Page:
LONDON (Reuters) – A powerful bomb hidden in a sewage tanker exploded in the morning rush hour in the centre of Kabul on Wednesday, killing at least 80 people, most of them Afghan civilians, wounding hundreds and damaging embassy buildings.
It was the latest in a series of deadly attacks, most of them claimed by either the Taliban or Islamic State, that have terrorized citizens of the Afghan capital.
Following are the most deadly attacks in Kabul over the past year.
May 3, 2017
Islamic State claimed responsibility for a suicide bombing that killed eight civilians in an attack on a convoy of NATO armoured personnel vehicles. The blast hit during the morning rush hour in one of Kabul’s busiest areas. Officials said at least 25 people were wounded, with a number of civilian vehicles destroyed or badly damaged.
Gunmen dressed as medics attacked the 400-bed Sardar Mohammad Daud Khan hospital and battled security forces for hours, killing more than 50 people and wounding dozens in an assault claimed by Islamic State. A suicide bomber first blew himself up at the rear of hospital, across the road from the heavily fortified U.S. embassy, which provided the signal for three attackers with automatic weapons and hand grenades to open fire inside the complex, according to witnesses.
At least 20 people were killed and 41 wounded in a bomb blast outside the Supreme Court in the centre of Kabul in what appeared to be the latest in a series of attacks on the judiciary.
Thirty-three people were killed and more than 70 wounded in a Taliban attack near an annex to the new Indian-financed parliament building. Most of the victims were parliamentary staff members.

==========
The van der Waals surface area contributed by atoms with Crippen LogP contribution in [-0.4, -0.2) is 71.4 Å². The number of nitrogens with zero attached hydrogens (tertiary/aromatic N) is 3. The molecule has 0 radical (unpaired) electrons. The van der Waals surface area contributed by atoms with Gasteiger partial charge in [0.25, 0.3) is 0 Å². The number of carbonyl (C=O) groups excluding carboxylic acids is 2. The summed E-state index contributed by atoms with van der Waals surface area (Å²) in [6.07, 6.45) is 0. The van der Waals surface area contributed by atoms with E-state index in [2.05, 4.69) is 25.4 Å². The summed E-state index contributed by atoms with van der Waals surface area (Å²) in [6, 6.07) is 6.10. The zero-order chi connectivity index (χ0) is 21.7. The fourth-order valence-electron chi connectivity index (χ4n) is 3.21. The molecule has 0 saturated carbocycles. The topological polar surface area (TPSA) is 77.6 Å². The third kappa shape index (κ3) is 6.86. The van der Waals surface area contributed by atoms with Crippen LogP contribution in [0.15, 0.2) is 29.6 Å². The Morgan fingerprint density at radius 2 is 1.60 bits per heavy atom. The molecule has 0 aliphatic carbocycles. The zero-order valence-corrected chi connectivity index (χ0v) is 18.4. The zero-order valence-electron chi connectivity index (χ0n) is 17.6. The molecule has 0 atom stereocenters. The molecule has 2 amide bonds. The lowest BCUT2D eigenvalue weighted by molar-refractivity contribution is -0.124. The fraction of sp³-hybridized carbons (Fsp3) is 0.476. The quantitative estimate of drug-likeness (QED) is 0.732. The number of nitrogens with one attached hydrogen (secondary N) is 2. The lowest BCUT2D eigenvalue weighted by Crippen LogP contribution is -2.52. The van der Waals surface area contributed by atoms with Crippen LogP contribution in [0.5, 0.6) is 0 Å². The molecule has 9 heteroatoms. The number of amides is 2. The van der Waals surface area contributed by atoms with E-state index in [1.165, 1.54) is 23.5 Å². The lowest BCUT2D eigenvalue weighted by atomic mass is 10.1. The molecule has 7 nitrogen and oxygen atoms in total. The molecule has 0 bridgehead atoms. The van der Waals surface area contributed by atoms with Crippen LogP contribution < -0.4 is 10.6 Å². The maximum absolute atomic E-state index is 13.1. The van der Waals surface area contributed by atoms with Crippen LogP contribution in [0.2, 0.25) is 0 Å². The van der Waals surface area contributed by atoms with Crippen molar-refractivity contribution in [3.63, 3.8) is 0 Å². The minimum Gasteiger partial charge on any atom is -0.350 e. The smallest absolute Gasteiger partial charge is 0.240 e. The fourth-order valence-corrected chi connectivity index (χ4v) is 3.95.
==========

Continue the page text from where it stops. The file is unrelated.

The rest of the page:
Nov 21, 2016
Islamic State claimed responsibility for a suicide attack on a crowded mosque in Kabul that killed more than 30 people and wounded dozens, its third major attack on minority Shi’ites in the Afghan capital since July.
At least 18 worshippers were killed in a mass shooting at a shrine in Kabul. The attacker, said to be wearing a police uniform, opened fire on a crowd of Shi’ite Muslims marking Ashura, which commemorates the seventh-century death of a grandson of the prophet Mohammad. Islamic State claimed responsibility for the attack.
A twin suicide bombing in a busy area near the Defence Ministry killed 35 people, including several senior security officers, and wounded 103. The attack was claimed by the Taliban and was followed a few hours later by a car bomb in Share Naw, a business and residential area of Kabul close to the government and embassy district, which the insurgent group also claimed.
Thirteen people, including students and a professor, were killed in a Taliban attack on the American University in Kabul that had students jumping from windows in panic.
Twin explosions tore through a demonstration by members of Afghanistan’s mainly Shi’ite Hazara minority in Kabul, killing at least 80 people and wounding more than 230 in a suicide attack claimed by Islamic State.
Two Taliban suicide bombers killed at least 27 people and wounded around 40 in an attack on buses carrying newly graduated cadets on the western outskirts of Kabul, officials said.
(Created by Sonya Hepinstall; Editing by Alex Richardson)